China issues behaviour guidelines for tourists

2013-05-29 10:43
Beijing – Spitting, littering, cutting in lines and most importantly, defacing historic treasures are some of the behaviours the Chinese government aims to eradicate with a series of conventions meant to be followed by the Chinese citizens when travelling abroad.

CNN reports that the guidelines were made available on the Chinese central government's website and according to government owned news agency, Xinhua, the regulations forbid climbing on or touching ancient statues and painting them.

The call for being a ‘civilized’ tourist follows a string of complaints among the Chinese tourists and most particularly the recent outrage and anger around the carving or defacing of a 3500 years old stone by a 15 year old Chinese tourist at Egypt’s Luxor Temple.

"Being a civilized tourist is the obligation of each citizen," is one of the guidelines in the government post, which also outlines a long list of guidelines issued by the National Tourism Administration.

“The biggest backlash came from within China with netizens exposing and criticizing the teenager.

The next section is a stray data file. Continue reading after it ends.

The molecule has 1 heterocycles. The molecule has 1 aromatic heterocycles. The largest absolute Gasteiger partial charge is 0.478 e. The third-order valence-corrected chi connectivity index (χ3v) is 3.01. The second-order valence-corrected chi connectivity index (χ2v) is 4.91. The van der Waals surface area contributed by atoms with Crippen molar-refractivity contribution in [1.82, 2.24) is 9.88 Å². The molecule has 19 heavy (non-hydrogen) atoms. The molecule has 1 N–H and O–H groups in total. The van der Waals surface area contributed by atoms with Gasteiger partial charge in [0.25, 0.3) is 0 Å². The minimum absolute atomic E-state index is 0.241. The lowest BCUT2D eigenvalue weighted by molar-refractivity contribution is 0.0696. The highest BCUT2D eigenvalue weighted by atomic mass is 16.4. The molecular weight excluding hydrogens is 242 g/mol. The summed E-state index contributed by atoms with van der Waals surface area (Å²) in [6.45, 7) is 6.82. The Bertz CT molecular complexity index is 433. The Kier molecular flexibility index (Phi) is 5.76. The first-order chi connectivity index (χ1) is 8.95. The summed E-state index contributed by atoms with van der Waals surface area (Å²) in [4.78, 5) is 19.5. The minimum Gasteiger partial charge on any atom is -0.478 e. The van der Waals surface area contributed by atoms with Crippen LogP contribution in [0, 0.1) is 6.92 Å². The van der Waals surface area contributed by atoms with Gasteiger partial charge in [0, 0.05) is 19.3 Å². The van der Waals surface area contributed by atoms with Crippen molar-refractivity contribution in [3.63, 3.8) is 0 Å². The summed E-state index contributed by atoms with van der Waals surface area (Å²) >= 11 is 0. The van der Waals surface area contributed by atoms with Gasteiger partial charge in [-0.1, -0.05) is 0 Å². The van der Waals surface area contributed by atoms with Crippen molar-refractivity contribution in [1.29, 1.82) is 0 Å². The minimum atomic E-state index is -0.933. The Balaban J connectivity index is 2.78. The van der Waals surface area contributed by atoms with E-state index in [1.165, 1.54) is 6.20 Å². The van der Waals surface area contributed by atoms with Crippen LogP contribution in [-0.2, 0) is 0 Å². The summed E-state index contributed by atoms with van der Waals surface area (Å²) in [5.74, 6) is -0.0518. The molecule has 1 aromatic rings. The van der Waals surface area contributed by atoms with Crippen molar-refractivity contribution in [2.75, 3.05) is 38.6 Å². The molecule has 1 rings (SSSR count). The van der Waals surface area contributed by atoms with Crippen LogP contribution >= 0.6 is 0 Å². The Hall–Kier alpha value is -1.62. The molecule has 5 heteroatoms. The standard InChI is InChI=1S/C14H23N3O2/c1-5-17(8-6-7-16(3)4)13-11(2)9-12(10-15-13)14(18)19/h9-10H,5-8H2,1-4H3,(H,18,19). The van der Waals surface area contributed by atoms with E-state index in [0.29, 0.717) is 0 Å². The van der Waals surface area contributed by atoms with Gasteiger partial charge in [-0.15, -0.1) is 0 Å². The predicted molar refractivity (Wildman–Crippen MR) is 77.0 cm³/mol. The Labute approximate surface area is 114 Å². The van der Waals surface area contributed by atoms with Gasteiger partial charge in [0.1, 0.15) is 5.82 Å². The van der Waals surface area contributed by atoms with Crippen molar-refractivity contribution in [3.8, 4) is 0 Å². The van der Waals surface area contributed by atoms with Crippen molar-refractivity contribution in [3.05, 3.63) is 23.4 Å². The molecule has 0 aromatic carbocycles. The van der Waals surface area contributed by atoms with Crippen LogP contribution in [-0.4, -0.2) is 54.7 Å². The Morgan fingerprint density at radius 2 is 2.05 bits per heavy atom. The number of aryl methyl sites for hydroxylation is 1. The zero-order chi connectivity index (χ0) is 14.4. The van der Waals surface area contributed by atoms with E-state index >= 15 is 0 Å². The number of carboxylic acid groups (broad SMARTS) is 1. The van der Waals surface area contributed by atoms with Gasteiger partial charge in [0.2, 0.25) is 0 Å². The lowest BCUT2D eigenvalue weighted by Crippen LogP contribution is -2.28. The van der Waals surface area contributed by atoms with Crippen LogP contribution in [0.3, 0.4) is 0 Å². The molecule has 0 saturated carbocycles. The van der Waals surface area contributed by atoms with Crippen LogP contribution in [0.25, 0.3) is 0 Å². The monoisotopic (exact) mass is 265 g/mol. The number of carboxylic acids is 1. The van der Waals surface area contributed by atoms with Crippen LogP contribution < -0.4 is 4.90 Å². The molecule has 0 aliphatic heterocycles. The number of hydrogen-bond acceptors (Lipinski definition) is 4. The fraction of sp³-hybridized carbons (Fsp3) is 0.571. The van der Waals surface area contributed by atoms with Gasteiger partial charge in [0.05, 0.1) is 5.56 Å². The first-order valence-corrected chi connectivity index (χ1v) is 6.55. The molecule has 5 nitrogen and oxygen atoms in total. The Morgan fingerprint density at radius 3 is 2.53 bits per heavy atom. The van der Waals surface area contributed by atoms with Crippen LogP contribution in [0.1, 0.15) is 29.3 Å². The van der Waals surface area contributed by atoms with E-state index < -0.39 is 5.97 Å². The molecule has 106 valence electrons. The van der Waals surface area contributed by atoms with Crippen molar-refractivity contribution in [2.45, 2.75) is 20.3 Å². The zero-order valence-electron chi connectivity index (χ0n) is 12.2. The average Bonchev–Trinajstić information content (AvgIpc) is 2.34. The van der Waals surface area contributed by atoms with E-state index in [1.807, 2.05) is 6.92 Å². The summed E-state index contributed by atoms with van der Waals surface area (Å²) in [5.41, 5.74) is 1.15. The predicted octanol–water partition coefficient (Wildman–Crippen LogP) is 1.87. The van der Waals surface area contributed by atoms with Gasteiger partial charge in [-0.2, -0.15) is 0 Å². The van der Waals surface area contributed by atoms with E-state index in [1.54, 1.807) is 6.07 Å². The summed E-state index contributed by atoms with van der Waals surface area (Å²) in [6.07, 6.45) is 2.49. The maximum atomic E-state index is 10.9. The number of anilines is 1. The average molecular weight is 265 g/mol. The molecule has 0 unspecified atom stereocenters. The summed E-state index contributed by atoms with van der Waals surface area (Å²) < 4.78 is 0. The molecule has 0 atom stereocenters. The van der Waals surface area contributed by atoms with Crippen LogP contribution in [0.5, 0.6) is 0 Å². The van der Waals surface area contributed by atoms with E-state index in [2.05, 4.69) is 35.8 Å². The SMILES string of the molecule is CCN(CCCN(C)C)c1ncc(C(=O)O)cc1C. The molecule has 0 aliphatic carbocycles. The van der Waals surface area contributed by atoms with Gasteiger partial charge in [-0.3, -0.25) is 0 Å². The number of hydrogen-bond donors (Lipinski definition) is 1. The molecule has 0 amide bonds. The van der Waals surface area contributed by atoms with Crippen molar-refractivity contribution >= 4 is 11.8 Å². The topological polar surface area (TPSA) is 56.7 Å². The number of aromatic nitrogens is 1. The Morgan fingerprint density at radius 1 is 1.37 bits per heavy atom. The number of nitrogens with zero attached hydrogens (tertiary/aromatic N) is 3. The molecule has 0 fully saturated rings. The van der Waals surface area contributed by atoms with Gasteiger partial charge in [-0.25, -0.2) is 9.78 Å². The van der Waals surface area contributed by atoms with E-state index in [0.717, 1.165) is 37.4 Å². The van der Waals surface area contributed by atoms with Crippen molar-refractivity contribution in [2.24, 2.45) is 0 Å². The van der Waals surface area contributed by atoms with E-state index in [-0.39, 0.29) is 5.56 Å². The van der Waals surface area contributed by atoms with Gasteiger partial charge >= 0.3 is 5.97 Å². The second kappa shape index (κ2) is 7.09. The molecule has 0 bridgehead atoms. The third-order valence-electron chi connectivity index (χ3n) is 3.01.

The netizen reaction shows the incident in Egypt should not be used to generalize the behavior of Chinese travelers,” says Mei Zhang from WidChina, a local travel agency.

The government’s regulations also call on travelers to adhere to public laws and orders, conserve ecology, public infrastructure and utilities, maintain a clean environment, respect the rights of others and show them courtesy, Xinhua reported.

Although outbound Chinese tourism has grown rapidly in recent years, the Chinese overtook the Americans and Germans in 2012 as the world’s top spenders with 83 million people spending billions of rands on international l tourism.

“There have been similar issues in the past as Chinese citizens begin to travel internationally. It's a natural process that Chinese travelers are going through as travelers around the world have also gone through. It's a gradual process as Chinese travelers are being exposed to more of the international world. It's a natural adjustment stage," said Zhang.

Earlier this month, Beijing called on locals to improve their attitude as the Vice Premier Wang Yang also stated the importance of a good image among Chinese tourists.

Read more on:    travel international

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